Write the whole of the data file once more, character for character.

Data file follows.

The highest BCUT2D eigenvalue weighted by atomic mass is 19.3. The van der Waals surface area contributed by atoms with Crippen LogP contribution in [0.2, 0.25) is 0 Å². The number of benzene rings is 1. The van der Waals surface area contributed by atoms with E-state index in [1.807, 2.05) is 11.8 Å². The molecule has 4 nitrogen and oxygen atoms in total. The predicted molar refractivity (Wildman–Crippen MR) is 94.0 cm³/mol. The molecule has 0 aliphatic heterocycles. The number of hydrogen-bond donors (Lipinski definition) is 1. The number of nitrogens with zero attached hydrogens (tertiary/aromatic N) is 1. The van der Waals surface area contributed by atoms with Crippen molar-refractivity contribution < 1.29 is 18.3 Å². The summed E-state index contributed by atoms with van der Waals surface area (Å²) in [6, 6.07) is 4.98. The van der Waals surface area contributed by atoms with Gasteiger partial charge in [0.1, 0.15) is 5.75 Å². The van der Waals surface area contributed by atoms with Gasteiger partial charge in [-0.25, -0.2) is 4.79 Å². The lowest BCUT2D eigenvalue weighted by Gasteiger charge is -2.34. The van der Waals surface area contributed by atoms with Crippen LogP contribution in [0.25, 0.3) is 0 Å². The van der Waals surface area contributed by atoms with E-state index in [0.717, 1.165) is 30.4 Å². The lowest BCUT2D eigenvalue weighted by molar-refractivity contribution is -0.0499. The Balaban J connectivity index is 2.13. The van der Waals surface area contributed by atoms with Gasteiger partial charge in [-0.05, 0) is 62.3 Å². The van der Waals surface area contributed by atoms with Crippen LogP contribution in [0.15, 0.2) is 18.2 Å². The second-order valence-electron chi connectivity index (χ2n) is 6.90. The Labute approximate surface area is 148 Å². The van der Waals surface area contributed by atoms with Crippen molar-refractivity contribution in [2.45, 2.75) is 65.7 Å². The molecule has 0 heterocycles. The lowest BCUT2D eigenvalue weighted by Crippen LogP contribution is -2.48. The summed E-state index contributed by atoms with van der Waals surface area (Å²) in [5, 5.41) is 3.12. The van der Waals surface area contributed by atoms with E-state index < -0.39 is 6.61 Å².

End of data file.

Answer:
The highest BCUT2D eigenvalue weighted by atomic mass is 19.3. The van der Waals surface area contributed by atoms with Crippen LogP contribution in [0.2, 0.25) is 0 Å². The number of benzene rings is 1. The van der Waals surface area contributed by atoms with E-state index in [1.807, 2.05) is 11.8 Å². The molecule has 4 nitrogen and oxygen atoms in total. The predicted molar refractivity (Wildman–Crippen MR) is 94.0 cm³/mol. The molecule has 0 aliphatic heterocycles. The number of hydrogen-bond donors (Lipinski definition) is 1. The number of nitrogens with zero attached hydrogens (tertiary/aromatic N) is 1. The van der Waals surface area contributed by atoms with Crippen molar-refractivity contribution < 1.29 is 18.3 Å². The summed E-state index contributed by atoms with van der Waals surface area (Å²) in [6, 6.07) is 4.98. The van der Waals surface area contributed by atoms with Gasteiger partial charge in [0.1, 0.15) is 5.75 Å². The van der Waals surface area contributed by atoms with Gasteiger partial charge in [-0.25, -0.2) is 4.79 Å². The lowest BCUT2D eigenvalue weighted by Gasteiger charge is -2.34. The van der Waals surface area contributed by atoms with Crippen LogP contribution in [0.25, 0.3) is 0 Å². The van der Waals surface area contributed by atoms with E-state index in [0.717, 1.165) is 30.4 Å². The lowest BCUT2D eigenvalue weighted by molar-refractivity contribution is -0.0499. The Balaban J connectivity index is 2.13. The van der Waals surface area contributed by atoms with Gasteiger partial charge in [-0.05, 0) is 62.3 Å². The van der Waals surface area contributed by atoms with Crippen LogP contribution in [0.15, 0.2) is 18.2 Å². The second-order valence-electron chi connectivity index (χ2n) is 6.90. The Labute approximate surface area is 148 Å². The van der Waals surface area contributed by atoms with Crippen molar-refractivity contribution in [2.45, 2.75) is 65.7 Å². The molecule has 0 heterocycles. The lowest BCUT2D eigenvalue weighted by Crippen LogP contribution is -2.48. The summed E-state index contributed by atoms with van der Waals surface area (Å²) in [5, 5.41) is 3.12. The van der Waals surface area contributed by atoms with E-state index < -0.39 is 6.61 Å².